Last summer, a few staff members undertook a sabbatical in order to develop themselves both intellectually and personally. Norwich School would like to congratulate our staff members on partaking in such an enriching experience and it is with this that we hear from them personally about what they have learnt.
Deputy Head of Outdoor Education, Andrew Fisher, tells us about his sabbatical below;
"In May this year, I was fortunate enough to be granted a sabbatical for the second half of the Trinity term. I aimed to enhance my provision of outdoor education activities for both the Lower and Senior schools. I was given a generous sum to cover my travel and course fees, and thanks to my incredibly supportive family, I was able to extend my training into the summer break. This provided me with 12 weeks of immersive training across a range of activities.
I began by gaining an Archery Instructor certification and my Paddlesport Instructor qualifications. Both were great fun, though I wouldn't recommend drinking from the River Wensum, which proved an unwelcome by-product of multiple capsize drills! I also quickly discovered that my 54-year-old teacher bod required a refit if I was to endure the remainder of the summer's activities!
Most of the rest of my time was spent in Snowdonia and the Lake District, where I worked towards my Mountain Leader Award. This is an ongoing aspiration, but I made good progress, summiting all of the peaks above 3000 feet in both mountain ranges. Highlights included stumbling across a herd of wild red deer in the mists of Martindale, standing above a cloud inversion on Glyder Fach and wild camping under a meteor shower near Carnedd Llewellyn.
Lest I over-romanticise the experience, I should point out that there were also plenty of character-building lows along the way. I had to cope with a twisted ankle whilst traversing in zero visibility on the ridge of Striding Edge. I had six days and nights of unbroken rain while camping near Y Garn, and I had a close call with some particularly territorial cows near Penrith! At times the solitude during those three months was restorative, and at others, I missed human connection. At one point, I didn't see or talk to another human being for five days. In today's hyper-connected world, this is a rare experience, but one to be cherished.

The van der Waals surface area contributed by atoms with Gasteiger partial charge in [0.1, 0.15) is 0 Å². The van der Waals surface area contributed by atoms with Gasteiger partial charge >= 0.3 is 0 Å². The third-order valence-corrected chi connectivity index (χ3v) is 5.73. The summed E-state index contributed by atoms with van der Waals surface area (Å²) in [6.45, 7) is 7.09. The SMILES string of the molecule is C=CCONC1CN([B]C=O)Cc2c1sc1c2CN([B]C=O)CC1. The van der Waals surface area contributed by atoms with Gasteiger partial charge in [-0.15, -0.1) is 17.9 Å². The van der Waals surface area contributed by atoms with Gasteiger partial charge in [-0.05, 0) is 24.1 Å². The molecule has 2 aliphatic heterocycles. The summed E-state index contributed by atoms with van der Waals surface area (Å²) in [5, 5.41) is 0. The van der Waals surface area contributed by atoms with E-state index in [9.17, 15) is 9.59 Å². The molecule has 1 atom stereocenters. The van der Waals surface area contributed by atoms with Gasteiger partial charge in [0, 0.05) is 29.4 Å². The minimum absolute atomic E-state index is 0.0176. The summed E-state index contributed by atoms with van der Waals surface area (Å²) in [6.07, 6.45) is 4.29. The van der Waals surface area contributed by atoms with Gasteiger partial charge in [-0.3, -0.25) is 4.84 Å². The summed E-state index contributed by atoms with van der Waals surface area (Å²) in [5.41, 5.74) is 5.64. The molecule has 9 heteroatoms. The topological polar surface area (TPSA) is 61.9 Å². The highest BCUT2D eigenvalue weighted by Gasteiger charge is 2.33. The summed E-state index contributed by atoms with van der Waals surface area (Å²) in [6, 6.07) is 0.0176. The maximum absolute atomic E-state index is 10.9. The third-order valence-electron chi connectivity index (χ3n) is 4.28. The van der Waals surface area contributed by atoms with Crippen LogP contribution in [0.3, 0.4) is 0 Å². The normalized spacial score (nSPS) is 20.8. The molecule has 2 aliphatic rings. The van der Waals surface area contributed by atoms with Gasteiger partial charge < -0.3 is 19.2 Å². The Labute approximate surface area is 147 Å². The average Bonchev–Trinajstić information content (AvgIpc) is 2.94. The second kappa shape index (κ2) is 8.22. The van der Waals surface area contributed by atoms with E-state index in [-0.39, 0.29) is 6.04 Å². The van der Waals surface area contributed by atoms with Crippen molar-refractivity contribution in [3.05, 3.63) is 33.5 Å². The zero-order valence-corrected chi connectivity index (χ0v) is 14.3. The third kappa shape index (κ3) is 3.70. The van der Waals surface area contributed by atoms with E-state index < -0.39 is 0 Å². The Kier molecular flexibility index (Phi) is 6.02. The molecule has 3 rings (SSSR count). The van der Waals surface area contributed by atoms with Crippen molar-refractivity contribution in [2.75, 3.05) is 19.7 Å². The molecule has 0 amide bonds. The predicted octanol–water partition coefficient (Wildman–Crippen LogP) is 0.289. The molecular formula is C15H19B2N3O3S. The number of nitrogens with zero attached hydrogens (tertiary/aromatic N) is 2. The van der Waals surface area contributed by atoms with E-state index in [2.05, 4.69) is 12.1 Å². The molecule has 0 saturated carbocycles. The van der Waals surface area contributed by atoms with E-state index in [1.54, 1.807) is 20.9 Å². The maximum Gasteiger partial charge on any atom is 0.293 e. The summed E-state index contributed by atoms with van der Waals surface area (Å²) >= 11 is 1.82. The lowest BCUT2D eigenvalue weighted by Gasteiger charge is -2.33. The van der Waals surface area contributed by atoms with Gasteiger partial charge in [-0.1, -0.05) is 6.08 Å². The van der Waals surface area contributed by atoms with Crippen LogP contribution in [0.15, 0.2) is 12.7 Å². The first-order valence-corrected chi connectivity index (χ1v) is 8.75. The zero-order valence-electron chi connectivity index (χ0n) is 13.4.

I returned from the hills 18 pounds lighter and had shed several layers of stress and mental fatigue too. To have enjoyed this experience while still relatively young and able-bodied was a blessing, and I'm so grateful for the opportunity I was given. I've already started using the skills acquired in my everyday teaching practice, and I'm looking forward to expanding my role in the Duke of Edinburgh award scheme this year.
As the School continues to respond to the demands of a tech-saturated education, I believe it is more important than ever that we provide our pupils with embodied learning opportunities. Some things just cannot be taught in a classroom. Dedicating time and resources to provide young people with opportunities to learn and grow holistically is more important now than ever and I hope that my sabbatical will allow me to play a part in making this vision a reality."